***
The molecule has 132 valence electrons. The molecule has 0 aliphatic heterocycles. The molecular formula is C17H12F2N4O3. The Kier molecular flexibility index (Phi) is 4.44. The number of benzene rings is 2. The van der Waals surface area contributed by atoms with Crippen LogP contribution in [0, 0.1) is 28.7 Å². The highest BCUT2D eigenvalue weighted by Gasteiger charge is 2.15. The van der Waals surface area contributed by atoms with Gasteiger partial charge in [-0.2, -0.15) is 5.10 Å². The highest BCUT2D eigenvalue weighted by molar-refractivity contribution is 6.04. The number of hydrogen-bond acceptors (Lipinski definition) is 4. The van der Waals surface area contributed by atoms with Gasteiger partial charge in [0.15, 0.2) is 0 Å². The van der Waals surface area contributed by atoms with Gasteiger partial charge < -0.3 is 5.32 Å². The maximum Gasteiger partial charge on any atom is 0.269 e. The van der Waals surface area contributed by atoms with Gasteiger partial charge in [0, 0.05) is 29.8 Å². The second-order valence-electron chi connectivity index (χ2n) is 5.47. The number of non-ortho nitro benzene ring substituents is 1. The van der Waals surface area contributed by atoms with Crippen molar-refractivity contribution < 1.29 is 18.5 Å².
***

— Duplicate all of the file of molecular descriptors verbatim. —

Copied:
The molecule has 132 valence electrons. The molecule has 0 aliphatic heterocycles. The molecular formula is C17H12F2N4O3. The Kier molecular flexibility index (Phi) is 4.44. The number of benzene rings is 2. The van der Waals surface area contributed by atoms with Crippen LogP contribution in [0, 0.1) is 28.7 Å². The highest BCUT2D eigenvalue weighted by Gasteiger charge is 2.15. The van der Waals surface area contributed by atoms with Gasteiger partial charge in [-0.2, -0.15) is 5.10 Å². The highest BCUT2D eigenvalue weighted by molar-refractivity contribution is 6.04. The number of hydrogen-bond acceptors (Lipinski definition) is 4. The van der Waals surface area contributed by atoms with Gasteiger partial charge in [0.15, 0.2) is 0 Å². The van der Waals surface area contributed by atoms with Gasteiger partial charge < -0.3 is 5.32 Å². The maximum Gasteiger partial charge on any atom is 0.269 e. The van der Waals surface area contributed by atoms with Gasteiger partial charge in [0, 0.05) is 29.8 Å². The second-order valence-electron chi connectivity index (χ2n) is 5.47. The number of non-ortho nitro benzene ring substituents is 1. The van der Waals surface area contributed by atoms with Crippen molar-refractivity contribution < 1.29 is 18.5 Å².